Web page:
President Bush, on the third country stop of his five-nation Africa tour February 19, announced a $100 million peacekeeper training initiative for Darfur, signed a bilateral investment treaty with Rwanda and told Rwandans that the Peace Corps will be returning to their country for the first time since 1993.
Bush made the announcements at a joint press availability with Rwandan President Paul Kagame following extensive talks with Kagame and his Cabinet. Discussions included issues pertinent to Rwanda and to the region, such as bringing about peace in the Darfur region of Sudan and in the Eastern Congo.
Providing details on the peacekeeping training initiative, Bush said, "We are cooperating to address violence and genocide in Darfur." Bush said he was "not surprised that the first nation to step up and say we want to deploy peacekeepers" to Darfur was Rwanda. Bush thanked the Rwandan president, saying "it is a strong statement on your part," and he credited Rwanda for being one of the largest contributors to peace and stability in Darfur.
The United States, Bush said, has helped to train more than 7,000 Rwandan peacekeepers and provided more than $17 million to equip and transport these forces to Darfur.
Both he and Kagame, Bush said, agree that "the role of the United States is to help Africans deal with African problems." One such problem is the genocide in Darfur.
Bush said that of the $100 million to fund the United Nations Mission in Darfur (UNIMID) peacekeepers, about $12 million will go to Rwanda to train additional peacekeepers and purchase needed vehicles for them. Funds also will be distributed to Ethiopia, Ghana, Senegal, Tanzania, Burkina Faso and Malawi, he said.
Bush called on other nations to join and "help get this problem solved" and pledged the United States will help. "We will help through sanctions. We will help through pressure and we will help provide money to get these forces in -- in an effective manner," he said.
Bush said that, in addition to discussions about conflict areas, his talks with Kagame also involved economic issues, including the bilateral investment treaty he and Kagame signed.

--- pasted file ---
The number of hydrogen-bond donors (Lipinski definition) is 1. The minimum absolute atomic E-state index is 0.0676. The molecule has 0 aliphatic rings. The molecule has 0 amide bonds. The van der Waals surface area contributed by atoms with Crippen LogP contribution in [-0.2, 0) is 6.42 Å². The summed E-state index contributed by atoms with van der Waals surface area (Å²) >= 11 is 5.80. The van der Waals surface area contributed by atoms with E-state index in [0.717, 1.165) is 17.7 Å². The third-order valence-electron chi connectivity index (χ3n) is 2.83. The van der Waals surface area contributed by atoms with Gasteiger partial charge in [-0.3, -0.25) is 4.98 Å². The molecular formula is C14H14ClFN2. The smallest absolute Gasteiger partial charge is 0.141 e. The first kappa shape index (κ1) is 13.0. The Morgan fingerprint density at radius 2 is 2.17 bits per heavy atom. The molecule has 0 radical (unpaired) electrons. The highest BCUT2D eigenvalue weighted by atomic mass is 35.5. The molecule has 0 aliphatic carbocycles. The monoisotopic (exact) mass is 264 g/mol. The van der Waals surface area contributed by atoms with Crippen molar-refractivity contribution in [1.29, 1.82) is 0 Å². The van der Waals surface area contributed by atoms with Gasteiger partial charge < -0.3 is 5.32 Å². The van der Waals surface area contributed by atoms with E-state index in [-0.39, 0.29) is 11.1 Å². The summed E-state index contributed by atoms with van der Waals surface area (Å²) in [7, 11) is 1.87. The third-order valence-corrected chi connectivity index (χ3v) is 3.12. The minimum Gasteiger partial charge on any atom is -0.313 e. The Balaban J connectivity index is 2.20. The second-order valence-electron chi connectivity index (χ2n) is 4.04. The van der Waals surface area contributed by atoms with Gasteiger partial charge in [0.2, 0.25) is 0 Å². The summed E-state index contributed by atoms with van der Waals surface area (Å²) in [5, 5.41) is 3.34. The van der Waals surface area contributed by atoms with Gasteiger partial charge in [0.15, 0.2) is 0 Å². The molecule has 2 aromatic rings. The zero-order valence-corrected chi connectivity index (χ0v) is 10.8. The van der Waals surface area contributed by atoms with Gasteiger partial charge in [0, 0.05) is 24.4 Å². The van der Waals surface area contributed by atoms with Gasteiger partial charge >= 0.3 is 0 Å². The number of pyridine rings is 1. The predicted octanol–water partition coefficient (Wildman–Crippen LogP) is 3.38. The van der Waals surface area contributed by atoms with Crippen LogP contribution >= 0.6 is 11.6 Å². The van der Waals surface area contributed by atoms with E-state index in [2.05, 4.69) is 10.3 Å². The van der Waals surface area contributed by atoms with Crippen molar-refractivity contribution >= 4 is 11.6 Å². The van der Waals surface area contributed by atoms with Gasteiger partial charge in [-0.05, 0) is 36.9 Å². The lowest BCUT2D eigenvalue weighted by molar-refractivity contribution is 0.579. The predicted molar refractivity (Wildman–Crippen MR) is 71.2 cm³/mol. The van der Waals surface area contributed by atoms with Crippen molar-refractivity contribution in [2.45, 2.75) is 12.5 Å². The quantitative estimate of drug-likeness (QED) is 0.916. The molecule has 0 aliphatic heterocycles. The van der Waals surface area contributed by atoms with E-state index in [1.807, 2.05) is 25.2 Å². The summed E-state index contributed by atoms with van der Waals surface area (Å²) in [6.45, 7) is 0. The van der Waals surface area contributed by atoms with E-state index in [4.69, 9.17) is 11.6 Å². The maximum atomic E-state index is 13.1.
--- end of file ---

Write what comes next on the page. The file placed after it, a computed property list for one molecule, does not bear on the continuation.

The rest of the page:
That agreement, Bush said, "sends a signal to U.S. companies that they ought to consider investing in Rwanda" because private investment is far more effective in fueling long-term economic growth and development than government grants. The treaty will provide legal safeguards to U.S. corporations investing in Rwanda, he said, promoting transparency and legal protections for all.
MALARIA, HIV/AIDS INITIATIVES TOUTED
Besides hailing the return of the Peace Corps, which he called "good, decent folks coming into your country to help," he cited the success of his President's Malaria Initiative (PMI) in Rwanda, which has set a goal of spraying more than 350,000 homes and providing more than 900,000 treatments of lifesaving medicine.
On HIV/AIDS, Bush said his President's Emergency Plan for AIDS Relief (PEPFAR) has helped deliver anti-retroviral drugs to 44,000 Rwandans and 650,000 pregnant women in Africa to help prevent viral transmission from mother to child. "This is a good beginning," he said, and then asked the U.S. Congress to double funding for PEPFAR from $15 billion over five years to $30 billion.
In his comments, Kagame praised Bush for his dedication to Africa. He said the signing of the bilateral investment treaty is a direct reflection of the values that the United States and Rwanda share: investment in people; the promotion of democracy; and an accessible, transparent government serving the people.
Kagame said Rwanda is now a vastly different nation than it was at the time of the 1994 genocide, which claimed the lives of more than 800,000 people. Rwandan school enrollment is up to 96 percent, while immunization levels of the populace have risen to 95 percent, thanks to help from the United States, he said.
Also thanks to the PMI and PEPFAR programs, Kagame said, thousands of mothers and children are alive now who otherwise would have been victims of malaria or HIV/AIDS.
Asked by the press about the Rwandan genocide, Bush said, "We support U.N. Security Council resolutions targeting those who perpetuated the violence and have made our positions publicly known."
Bush said his visit earlier to the Kigali Memorial Centre, which memorializes victims of the genocide, had a "profound effect" on him. "You can't help but walk in there and realize that evil does exist and, in this case, in such brutal form that babies had their skulls smashed."
What the world needs to ask, he said, is what can be done to prevent such things from happening again. "When we see issues," he said, "people need to pay attention to the warning signs and prevent crises from happening."
When help is sent to correct such a situation, assistance must be deployed with the proper mandate to "help deal with the situation." That is what is needed in Darfur, Bush said. "We are pleased with the mandate in Darfur, now we just have to get people in place to save lives," he said.
After Rwanda, Bush will visit Ghana and Liberia before returning to Washington. His trip began in Benin and he arrived in Rwanda from Tanzania.